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Wulfschilde wrote:Ugh, no. The Russians make their own equipment and are exporters of it too. Cutting off tech exports to them is not going to make their military fail.
Deutsche Welle wrote:Chancellor Olaf Scholz tells German parliament 'Russia must not win this war', 'Russia will not dictate a peace'
German Chancellor Olaf Scholz has delivered a statement to the German parliament ahead of an EU summit on the war in Ukraine. Scholz described the war in Ukraine as the greatest crisis facing the EU in its history.
Chancellor Olaf Scholz addressed Germany's lower house of parliament, the Bundestag, on Thursday ahead of an extraordinary EU summit on Ukraine later this month.
Scholz was widely expected to use the speech to outline his policy surrounding the conflict, which has now raged for nearly three months.
He has faced heavy criticism over his response to the war, perceived by some critics as weak and overcautious.
Berlin has been criticized for a delay in sending heavy weapons to Ukraine and, unlike many other European leaders, Scholz has still not visited Kyiv.
What did Scholz say about the war in Ukraine?
Scholz called the war the greatest crisis facing the EU in its history. But he said that European solidarity was the counterweight to autocracy in President Vladimir Putin's Russia.
"Peace is only something we can take for granted if we are prepared to defend it. This is the lesson that we have learned from the brutal Russian attack on Ukraine," he said.
Scholz described the Ukraine war as a "turning point in history." He said EU member states would, as in other crises, confront it with solidarity.
"The greater the pressure from the outside, the more we join forces as the European Union and act together."
"We all share one goal, Russia must not win this war, Ukraine must prevail," Scholz said.
This is why, he explained, Germany has been supporting Ukraine with aid and even heavy weapons, as well as taking in Ukrainian refugees.
"A brutally attacked country needs help in defending itself and doing so cannot be termed escalation," he said.
Scholz praises EU solidarity
"Friends in Sweden and Finland, you are most cordially welcome. With you on our side NATO will become even stronger and Europe even safer," the chancellor said, in reference to the bids launched by the two Nordic countries on Wednesday.
"We as the European Union must pave the way for a solidarity fund fed by membership fees from the European Union and our international partners. That way we will help the Ukrainians to clear the destruction and to rebuild," he said.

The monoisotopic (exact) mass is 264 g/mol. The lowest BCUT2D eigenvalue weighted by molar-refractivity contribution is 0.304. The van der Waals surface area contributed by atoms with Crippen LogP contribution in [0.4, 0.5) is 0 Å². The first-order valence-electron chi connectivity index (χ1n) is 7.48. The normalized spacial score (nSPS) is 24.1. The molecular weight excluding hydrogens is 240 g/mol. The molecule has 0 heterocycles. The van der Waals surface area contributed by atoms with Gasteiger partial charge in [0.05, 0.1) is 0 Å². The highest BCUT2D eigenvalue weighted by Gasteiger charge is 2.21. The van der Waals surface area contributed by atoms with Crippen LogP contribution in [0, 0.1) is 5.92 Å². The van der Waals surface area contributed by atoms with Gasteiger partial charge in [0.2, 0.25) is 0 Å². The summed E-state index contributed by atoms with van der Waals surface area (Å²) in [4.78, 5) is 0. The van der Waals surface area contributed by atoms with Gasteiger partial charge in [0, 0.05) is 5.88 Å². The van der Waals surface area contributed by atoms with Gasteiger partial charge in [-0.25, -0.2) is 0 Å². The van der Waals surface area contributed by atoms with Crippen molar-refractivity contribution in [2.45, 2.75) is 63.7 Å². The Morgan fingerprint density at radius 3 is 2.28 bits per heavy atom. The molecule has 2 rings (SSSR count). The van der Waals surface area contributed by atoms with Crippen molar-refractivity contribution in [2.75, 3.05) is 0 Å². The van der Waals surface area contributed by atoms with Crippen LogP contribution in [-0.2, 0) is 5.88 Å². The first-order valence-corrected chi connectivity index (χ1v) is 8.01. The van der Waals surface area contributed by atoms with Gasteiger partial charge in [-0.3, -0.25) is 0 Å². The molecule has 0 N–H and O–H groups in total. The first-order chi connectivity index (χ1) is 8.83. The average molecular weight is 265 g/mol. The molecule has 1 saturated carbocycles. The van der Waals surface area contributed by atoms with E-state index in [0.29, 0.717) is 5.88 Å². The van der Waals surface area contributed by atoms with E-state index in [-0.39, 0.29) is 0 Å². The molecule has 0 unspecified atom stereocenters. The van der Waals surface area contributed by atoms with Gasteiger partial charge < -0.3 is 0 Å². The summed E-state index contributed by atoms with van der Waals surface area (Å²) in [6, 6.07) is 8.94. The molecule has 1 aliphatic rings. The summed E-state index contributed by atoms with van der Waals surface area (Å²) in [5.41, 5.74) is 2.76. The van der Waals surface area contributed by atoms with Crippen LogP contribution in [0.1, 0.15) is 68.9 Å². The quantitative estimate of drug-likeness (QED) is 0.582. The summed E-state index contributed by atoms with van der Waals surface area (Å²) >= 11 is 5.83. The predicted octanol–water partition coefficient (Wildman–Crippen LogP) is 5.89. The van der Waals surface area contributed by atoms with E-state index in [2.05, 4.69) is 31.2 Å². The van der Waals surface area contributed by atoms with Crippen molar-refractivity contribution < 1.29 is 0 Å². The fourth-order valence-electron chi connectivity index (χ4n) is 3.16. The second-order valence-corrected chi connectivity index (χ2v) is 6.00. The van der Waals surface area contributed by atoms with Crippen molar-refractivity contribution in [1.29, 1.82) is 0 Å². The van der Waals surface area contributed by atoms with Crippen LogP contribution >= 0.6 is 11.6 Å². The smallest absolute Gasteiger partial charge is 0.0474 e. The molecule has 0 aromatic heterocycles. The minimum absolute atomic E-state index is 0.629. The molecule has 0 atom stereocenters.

Ukraine remains part of our "European family" Scholz said, adding that Ukraine needs long-term support while it requests to join the EU, something for which there is no "shortcut."
The chancellor pointed to the Western Balkan countries that have been seeking EU membership for years, saying they should not be overlooked. He said he would attend the EU summit "with the clear message that the Western Balkans belong in the European Union".
Bringing up the energy crisis, he said "our aim is clear, we want to ensure that we increase Europe's sovereignty with regard to energy and achieve our climate goals together."
"It is my firm conviction that we will overcome the impacts here in Europe and across the globe, because we here are a strong country, we have strong partners and strong alliances," Scholz said in his concluding remarks. "But also, because we know what we are defending: peace, liberty, and rule of law."
What is the special summit about?
The extraordinary EU summit on May 30 and 31 is expected to focus on the war in Ukraine and its consequences.
Possible topics for heads of state and government who are to meet in Brussels are a planned oil embargo against Russia and the EU Commission's long-term plan to wean the bloc off Russian fossil fuels.
They could also discuss the prospect of Ukraine joining the EU, although a decision on the country's candidate status is to be made in June at the earliest.
Marathon session of debates and votes
Scholz's statement was scheduled ahead of a debate lasting just under two hours, expected to address the same themes.
The Bundestag was also set to discuss and vote on numerous other bills on Thursday as part of a marathon 14-hour session. They included a new coronavirus relief package, the enforcement of Russia sanctions, funding for the cheaper public transport and accelerated construction of liquefied natural gas terminals.
Politics_Observer wrote:@Igor Antunov